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WheelsWheels

Wheels April 2017

Wheels is Australia’s original motoring magazine. Launched in 1953, we’ve been trusted by generations of Australians to provide entertaining and forthright opinions on the good, the bad and the ugly of new and used cars. A world-class car mag with a formidable international reputation, Wheels covers the full gamut of cars – from sports cars to four-wheel-drives, economy to family cars – but it also covers the people, personalities and the power plays behind one of the world’s most dynamic industries.

Country:
Australia
Language:
English
Publisher:
Bauer Media Pty Ltd
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6 Issues

IN THIS ISSUE

access_time3 min.
editor’s letter

I spent far longer drinking in the QV’s details than watching people on horseback swinging mallets . Italy’s newest sports sedan was on display in front of the Alfa Romeo marquee and it acted like a beacon, with a sizeable crowd drawn to its muscular stance and blood-red hue. One brave punter even climbed inside and hit the ‘Ferrari inspired’ starter button, having just enough time to prod the throttle pedal, which had the audience oohing and ahhing at the 2.9-litre twin-turbo’s pops and crackles, before he was booted out by security. I too couldn’t resist the QV’s charms – I had yet to see one in the metal – and I’ll admit I spent far longer drinking in its juicy details than watching people on horseback swinging wooden mallets. I liked what I…

access_time2 min.
sacre bleu!

HOLDEN is gearing up to embark on a global search to secure the long-term future of the Commodore following the shock A$3.1 billion sale of Opel to PSA, parent company of Peugeot and Citroen. Buick Regal, Chevrolet Malibu or Chevrolet Impala could replace the 2018 Commodore The US, China or South Korea are obvious targets to take over supply of Holden’s iconic large car once the current German-sourced Commodore, to be produced by Opel from early next year, has run its model cycle, expected by about 2024. Potentially Holden could continue to take future Commodores from Opel under PSA ownership. Yet this scenario is unlikely, especially as the focus for that car and its future architecture is likely to be Europe (a post-2024 car would by then almost certainly share its platform with…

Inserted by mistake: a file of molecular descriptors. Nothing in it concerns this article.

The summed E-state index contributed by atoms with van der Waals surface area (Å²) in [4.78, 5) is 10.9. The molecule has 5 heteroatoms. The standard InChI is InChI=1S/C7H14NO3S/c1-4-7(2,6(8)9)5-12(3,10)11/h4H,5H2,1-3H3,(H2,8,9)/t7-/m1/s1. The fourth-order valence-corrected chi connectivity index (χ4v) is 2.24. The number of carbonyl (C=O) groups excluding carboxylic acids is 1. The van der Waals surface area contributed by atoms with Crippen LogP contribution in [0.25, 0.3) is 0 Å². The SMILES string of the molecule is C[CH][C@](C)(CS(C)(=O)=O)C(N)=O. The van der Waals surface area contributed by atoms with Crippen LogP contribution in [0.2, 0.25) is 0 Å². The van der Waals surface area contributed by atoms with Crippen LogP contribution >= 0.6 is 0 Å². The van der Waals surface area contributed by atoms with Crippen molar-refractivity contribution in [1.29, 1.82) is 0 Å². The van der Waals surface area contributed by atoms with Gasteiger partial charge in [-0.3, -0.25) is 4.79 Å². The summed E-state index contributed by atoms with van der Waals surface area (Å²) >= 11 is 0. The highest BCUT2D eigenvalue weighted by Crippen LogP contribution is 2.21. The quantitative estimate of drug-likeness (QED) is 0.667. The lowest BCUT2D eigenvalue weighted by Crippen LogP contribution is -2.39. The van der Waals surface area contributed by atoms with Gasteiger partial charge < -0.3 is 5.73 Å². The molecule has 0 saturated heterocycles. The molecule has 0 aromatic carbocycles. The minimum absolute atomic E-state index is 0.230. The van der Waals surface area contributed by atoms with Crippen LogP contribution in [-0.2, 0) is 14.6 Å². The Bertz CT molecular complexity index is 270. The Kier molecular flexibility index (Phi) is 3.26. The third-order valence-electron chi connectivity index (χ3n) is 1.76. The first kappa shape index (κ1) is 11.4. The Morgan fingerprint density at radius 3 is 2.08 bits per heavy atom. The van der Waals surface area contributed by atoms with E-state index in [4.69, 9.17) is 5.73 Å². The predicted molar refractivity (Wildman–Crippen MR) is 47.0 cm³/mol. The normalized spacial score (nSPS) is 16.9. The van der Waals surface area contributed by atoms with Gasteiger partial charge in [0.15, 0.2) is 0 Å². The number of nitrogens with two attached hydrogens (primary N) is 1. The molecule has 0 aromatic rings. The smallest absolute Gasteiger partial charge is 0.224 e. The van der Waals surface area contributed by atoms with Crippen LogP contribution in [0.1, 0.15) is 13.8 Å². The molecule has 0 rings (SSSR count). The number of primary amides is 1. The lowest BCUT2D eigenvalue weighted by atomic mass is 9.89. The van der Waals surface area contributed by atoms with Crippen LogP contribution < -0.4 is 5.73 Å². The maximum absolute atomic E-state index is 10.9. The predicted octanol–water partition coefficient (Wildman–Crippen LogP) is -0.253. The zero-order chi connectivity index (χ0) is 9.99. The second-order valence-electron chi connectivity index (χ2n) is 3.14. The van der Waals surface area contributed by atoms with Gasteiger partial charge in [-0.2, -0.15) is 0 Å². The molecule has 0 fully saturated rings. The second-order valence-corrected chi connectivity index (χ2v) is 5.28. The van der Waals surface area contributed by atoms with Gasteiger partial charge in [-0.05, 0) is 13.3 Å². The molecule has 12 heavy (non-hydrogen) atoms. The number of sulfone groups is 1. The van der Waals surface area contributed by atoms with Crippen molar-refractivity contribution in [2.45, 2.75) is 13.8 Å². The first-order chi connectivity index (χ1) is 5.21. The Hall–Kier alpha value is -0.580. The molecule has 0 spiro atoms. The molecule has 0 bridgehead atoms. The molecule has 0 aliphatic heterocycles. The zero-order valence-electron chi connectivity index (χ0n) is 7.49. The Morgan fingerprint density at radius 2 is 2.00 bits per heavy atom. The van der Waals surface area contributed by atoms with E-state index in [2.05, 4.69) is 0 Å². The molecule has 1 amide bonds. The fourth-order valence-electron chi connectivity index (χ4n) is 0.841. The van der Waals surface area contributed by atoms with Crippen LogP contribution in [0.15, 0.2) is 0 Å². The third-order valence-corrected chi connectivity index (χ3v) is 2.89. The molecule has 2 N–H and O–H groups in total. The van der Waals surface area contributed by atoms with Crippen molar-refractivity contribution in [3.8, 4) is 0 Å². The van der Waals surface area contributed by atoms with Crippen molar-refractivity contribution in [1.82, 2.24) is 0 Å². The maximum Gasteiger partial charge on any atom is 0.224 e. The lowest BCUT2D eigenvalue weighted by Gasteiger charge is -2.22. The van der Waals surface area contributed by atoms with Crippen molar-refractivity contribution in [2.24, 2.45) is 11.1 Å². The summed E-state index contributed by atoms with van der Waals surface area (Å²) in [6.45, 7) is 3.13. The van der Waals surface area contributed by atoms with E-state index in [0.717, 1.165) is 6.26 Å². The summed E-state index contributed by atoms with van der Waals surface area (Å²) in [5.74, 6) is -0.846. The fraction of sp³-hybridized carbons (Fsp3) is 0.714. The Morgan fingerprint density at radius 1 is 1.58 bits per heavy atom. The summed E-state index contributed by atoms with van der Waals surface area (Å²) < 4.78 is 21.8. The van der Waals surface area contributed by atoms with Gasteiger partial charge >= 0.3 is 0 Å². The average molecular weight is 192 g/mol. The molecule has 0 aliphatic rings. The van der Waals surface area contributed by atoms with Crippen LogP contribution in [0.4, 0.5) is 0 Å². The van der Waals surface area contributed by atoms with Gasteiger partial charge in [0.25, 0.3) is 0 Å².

access_time3 min.
redline

X-rated approval A road-ready version of the KTM X-Bow sports car has finally launched in Australia after a four-year battle to meet strict Australian Design Rules. The mid-engined, rear-drive and handbuilt X-Bow (pronounced ‘crossbow’) will cost from $169,990, making it more expensive than a Porsche Boxster S and the similarly performance-focused Caterham Seven 485 S ($103,700). The X-Bow, which weighs 790kg and is powered by an Audi-sourced 220kW/400Nm 2.0-litre turbo-petrol, will be brought to Australia under the Specialist and Enthusiast Vehicle scheme and limited to just 25 units a year. A world of possibility Modular design of McLaren’s Monocage II carbonfibre tub for the 720S has the brand considering additional body styles, including a 2+2 seater to rival the Ferrari GTC4 Lusso and even a single-seat track special. They shoot horses McLaren is also already…

access_time1 min.
why holden’s influence is slipping

The sale of Opel shows how little sway Holden has within the walls of General Motors’ towering Detroit headquarters. It’s startling to learn that the first Holden knew of the Opel sale was when press releases were issued from GM and PSA. Within weeks, the deal to offload the company that became part of GM in 1931 – the same year as Holden – was done, throwing up dozens of internal questions Holden is still desperately trying to answer. Key to Holden’s reduced impact within GM is its loss of manufacturing. For 69 years Holden forged its identity by creating cars Aussies wanted. Now it’s a customer – one of hundreds around the world – of a giant trying to return to glory. The key to any customer getting exactly what they want is…

access_time2 min.
new mac now with hotter sauce

A FEW minutes before McLaren’s 650S successor is unveiled, product development boss Mark Vinnels still won’t tell Wheels how much power it’s packing. The old 3.8-litre V8 has made way for a 4.0-litre with new pistons and crank, new cylinder heads and new turbos with quick-to-spool titanium-aluminide turbines. But Vinnels won’t let up on the suspense. “How much do you think?” he teases. I guess 500-515kW, a chunk more than the 650S and Ferrari 488 GTB; a small stretch beyond the 675LT. Then the new Super Series bursts into the hangar we’re freezing in, driven by test driver Chris Goodwin. You notice that it’s dramatically low-slung, even for a supercar, that someone appears to have forgotten the side intakes, and that the numberplate reads 720S. In McLaren logic, that means this car has 720PS… 530kW! Vinnels…

access_time1 min.
flash point

Lambo’s ’Ring blinder Lamborghini grabbed headlines last month with claims its new Huracan Perfomante lapped the Nurburgring in a Porsche 918 beating 6:52.01. However, shortly after releasing video of the lap, ’Ring experts Bridge to Gantry claimed foul play. Lamborghini returned serve releasing data from the lap. Here’s our take: Alex Inwood Editor “I’ll admit I was a sceptic, until Lambo took the extraordinary step of publishing the GPS data from the controversial lap. Now I’m a believer.” Nathan Ponchard Senior Journalist “I’ll start caring about tit-for-tat Nurburgring times once I have the ownership papers for a manual battleship-grey Murcielago LP640 in my hot little hands.” Tony O’Kane Senior Journalist “Fake news? Alternative facts? I don’t care. The incredibly clever aero tech that Lambo’s boffins have cooked up for the Performante is the real story here.” Cameron Kirby…

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